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Major European Battery Research Project Launched

The European Commission has approved an Important Project of Common European interest ('IPCEI') jointly submitted by Belgium, Finland, France, Germany, Italy, Poland and Sweden to support research and innovation in the common European priority area of batteries.

Image: PixabayImage: Pixabay

The transition to climate neutrality, including clean and low-emission mobility, will offer significant opportunities for economic growth, job creation and technological development. The demand for batteries is therefore expected to grow very rapidly in the coming years. The European Commission launched a European Battery Alliance with interested Member States and industry at the end of 2017 and adopted a strategic action plan for batteries in May 2018.

Within the project framework, sustainable technologies for lithium-ion batteries (liquid electrolyte and solid state) that last longer, have shorter charging times, are safer and more environmentally friendly than those currently available will be developed.

In addition, care will be taken to improve environmental performance in all segments of the battery value chain. The aim is to reduce the CO2 footprint and the waste generated in the various production processes and to develop environmentally friendly and sustainable dismantling, recycling and refinement in the sense of recycling management.

The seven participating states will provide up to EUR 3.2 billion for this project in the coming years, which is expected to release a further EUR 5 billion in private investment. Completion of the overall project is planned for 2031 (with different timetables for each sub-project).

Margrethe Vestager, Executive Vice-President 'Europe fit for the Digital Age' and Commissioner in charge of competition policy, said: "Battery production in Europe is of strategic interest for our economy and society because of its potential in terms of clean mobility and energy, job creation, sustainability and competitiveness. Our Important Projects of Common European Interest smooth the way for public authorities and industries from several Member States to come together and design ambitious innovation projects with positive spill-over effects across industrial sectors and regions. The approved aid will ensure that this important project can go ahead without unduly distorting competition.”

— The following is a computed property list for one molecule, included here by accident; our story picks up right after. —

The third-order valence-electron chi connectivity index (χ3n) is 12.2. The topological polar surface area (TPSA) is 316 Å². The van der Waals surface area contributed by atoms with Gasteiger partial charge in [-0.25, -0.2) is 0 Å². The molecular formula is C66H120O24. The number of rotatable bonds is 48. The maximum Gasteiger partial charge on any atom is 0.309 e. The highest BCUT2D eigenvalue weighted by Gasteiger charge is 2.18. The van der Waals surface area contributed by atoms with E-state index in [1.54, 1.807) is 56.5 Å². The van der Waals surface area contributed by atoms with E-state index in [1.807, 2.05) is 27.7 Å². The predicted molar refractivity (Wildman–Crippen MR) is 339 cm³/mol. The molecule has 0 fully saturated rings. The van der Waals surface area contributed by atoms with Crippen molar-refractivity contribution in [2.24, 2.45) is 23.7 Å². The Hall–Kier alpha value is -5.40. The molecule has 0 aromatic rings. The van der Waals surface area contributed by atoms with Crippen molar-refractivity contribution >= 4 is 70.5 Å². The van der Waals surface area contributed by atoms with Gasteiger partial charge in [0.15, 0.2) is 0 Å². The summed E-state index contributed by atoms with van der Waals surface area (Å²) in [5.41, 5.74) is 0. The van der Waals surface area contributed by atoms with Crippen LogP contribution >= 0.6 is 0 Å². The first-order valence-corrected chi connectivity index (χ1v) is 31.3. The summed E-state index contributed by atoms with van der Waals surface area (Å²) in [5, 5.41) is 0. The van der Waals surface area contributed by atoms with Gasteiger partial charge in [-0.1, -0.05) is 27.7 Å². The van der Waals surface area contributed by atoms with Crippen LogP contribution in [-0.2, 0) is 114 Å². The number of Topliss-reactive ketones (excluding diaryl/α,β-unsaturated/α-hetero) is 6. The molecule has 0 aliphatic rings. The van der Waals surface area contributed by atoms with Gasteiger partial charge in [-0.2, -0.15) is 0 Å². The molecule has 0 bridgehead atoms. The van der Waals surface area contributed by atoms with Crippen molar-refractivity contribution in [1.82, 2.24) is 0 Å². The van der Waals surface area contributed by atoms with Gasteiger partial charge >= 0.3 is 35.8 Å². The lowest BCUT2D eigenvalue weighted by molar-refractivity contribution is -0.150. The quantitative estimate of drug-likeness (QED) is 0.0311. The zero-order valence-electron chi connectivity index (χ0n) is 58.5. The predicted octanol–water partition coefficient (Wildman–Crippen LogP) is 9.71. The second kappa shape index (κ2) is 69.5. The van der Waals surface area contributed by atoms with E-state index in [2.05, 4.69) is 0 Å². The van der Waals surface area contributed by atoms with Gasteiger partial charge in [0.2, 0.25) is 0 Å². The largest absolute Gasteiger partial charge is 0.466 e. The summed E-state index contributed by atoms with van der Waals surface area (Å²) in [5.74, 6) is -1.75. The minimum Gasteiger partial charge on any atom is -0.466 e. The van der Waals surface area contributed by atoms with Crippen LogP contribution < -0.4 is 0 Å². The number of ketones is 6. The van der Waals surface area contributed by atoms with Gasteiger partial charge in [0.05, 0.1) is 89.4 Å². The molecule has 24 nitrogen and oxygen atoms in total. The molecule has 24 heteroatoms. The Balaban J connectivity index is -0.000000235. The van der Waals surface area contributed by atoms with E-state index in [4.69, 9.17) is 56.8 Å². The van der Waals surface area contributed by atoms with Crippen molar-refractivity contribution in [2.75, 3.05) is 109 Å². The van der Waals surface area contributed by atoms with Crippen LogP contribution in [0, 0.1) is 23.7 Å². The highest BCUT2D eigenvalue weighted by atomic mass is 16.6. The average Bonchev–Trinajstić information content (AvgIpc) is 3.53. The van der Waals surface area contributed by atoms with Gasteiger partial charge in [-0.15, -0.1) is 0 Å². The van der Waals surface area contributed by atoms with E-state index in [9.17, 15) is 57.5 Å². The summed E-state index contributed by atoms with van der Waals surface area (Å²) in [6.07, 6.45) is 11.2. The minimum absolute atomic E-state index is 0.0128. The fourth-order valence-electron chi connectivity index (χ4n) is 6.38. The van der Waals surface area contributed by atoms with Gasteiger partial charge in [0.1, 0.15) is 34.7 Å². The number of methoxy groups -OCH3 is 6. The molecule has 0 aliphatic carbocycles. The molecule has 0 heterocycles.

Maros Sefcovic, Vice-President for Interinstitutional Relations and Foresight, said: “Our focus on scaling up innovation under the European Battery Alliance is yielding strong industrial partnerships. Thanks to intensive efforts by seven Member States, industry and the Commission, Europe's first major pan-European battery ecosystem is emerging, with lead projects in all segments of this strategic value chain. We have found the right recipe for our 21st century industrial policy: strong cooperation between industrial actors, concerted action to accelerate lab-to-market innovation, joined-up financial instruments from both, private and public sectors, and a fit-for-future regulatory framework to underpin a stronger European knowledge-based economy.”

Overview of participants in the project (Graphic: European Commission)

The project will involve 17 direct participants, mostly industrial operators, including small and medium-sized enterprises, some of which will operate in more than one Member State. The direct participants will work closely together and with over 70 external partners.

Herbert Schein, CEO of VARTA AG, commented on the participation of his company: "We are pleased that we were able to convince with our concept. In the coming years, VARTA AG will continue to profit from the increasing demand for lithium-ion batteries of first-class quality and highest energy density. To this end, we will continue to develop lithium-ion technology with regard to these requirements, particularly with regard to its implementation in production."

German Car manufacturer BMW is also involved in the project and is already demonstrating today that great importance is attached to sustainability. For example, the company has concluded a supply contract with Ganfeng for sustainable lithium from mining in Australia.  The focus is on ethically responsible raw material extraction and processing. Compliance with environmental standards and human rights has top priority. "Sustainability is an important aspect of our corporate strategy and plays a central role in the expansion of electric mobility. We are fully aware of our responsibility: lithium and other raw materials must be extracted and processed under ethically responsible conditions," stresses Dr. Andreas Wendt, Member of the Board of Management of BMW AG responsible for Purchasing and Supplier Network. The lithium near Ganfeng is extracted by mining from hard rock deposits in Australia. The highest standards of sustainability apply.

Windfair Staff
European Commission, battery, storage, Varta, BMW, project, sustainability, participation, raw materials

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